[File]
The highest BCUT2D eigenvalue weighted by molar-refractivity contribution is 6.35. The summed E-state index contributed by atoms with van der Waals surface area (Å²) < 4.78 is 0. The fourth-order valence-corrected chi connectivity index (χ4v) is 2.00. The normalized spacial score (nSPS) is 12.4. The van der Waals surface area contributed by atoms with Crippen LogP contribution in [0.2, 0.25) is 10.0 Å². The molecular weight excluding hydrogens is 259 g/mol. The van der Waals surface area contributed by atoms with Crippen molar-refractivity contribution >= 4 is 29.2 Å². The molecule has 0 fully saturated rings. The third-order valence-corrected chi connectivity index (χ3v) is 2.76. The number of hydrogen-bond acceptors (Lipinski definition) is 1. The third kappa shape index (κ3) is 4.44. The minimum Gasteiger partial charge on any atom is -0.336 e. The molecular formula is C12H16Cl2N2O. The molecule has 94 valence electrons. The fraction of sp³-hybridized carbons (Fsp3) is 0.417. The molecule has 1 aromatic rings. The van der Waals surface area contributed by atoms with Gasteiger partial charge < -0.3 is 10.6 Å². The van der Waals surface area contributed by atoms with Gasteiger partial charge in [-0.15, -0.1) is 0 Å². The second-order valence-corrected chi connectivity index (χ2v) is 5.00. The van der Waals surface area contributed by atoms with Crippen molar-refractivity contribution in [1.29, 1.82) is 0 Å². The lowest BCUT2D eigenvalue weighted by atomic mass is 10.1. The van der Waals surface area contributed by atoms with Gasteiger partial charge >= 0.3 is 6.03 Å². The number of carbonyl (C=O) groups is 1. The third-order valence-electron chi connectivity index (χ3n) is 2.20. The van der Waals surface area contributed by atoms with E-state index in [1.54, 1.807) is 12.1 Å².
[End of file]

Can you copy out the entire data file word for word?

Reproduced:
The highest BCUT2D eigenvalue weighted by molar-refractivity contribution is 6.35. The summed E-state index contributed by atoms with van der Waals surface area (Å²) < 4.78 is 0. The fourth-order valence-corrected chi connectivity index (χ4v) is 2.00. The normalized spacial score (nSPS) is 12.4. The van der Waals surface area contributed by atoms with Crippen LogP contribution in [0.2, 0.25) is 10.0 Å². The molecular weight excluding hydrogens is 259 g/mol. The van der Waals surface area contributed by atoms with Crippen molar-refractivity contribution >= 4 is 29.2 Å². The molecule has 0 fully saturated rings. The third-order valence-corrected chi connectivity index (χ3v) is 2.76. The number of hydrogen-bond acceptors (Lipinski definition) is 1. The third kappa shape index (κ3) is 4.44. The minimum Gasteiger partial charge on any atom is -0.336 e. The molecular formula is C12H16Cl2N2O. The molecule has 94 valence electrons. The fraction of sp³-hybridized carbons (Fsp3) is 0.417. The molecule has 1 aromatic rings. The van der Waals surface area contributed by atoms with Gasteiger partial charge < -0.3 is 10.6 Å². The van der Waals surface area contributed by atoms with Gasteiger partial charge in [-0.15, -0.1) is 0 Å². The second-order valence-corrected chi connectivity index (χ2v) is 5.00. The van der Waals surface area contributed by atoms with Crippen molar-refractivity contribution in [1.29, 1.82) is 0 Å². The lowest BCUT2D eigenvalue weighted by atomic mass is 10.1. The van der Waals surface area contributed by atoms with Gasteiger partial charge >= 0.3 is 6.03 Å². The number of carbonyl (C=O) groups is 1. The third-order valence-electron chi connectivity index (χ3n) is 2.20. The van der Waals surface area contributed by atoms with E-state index in [1.54, 1.807) is 12.1 Å².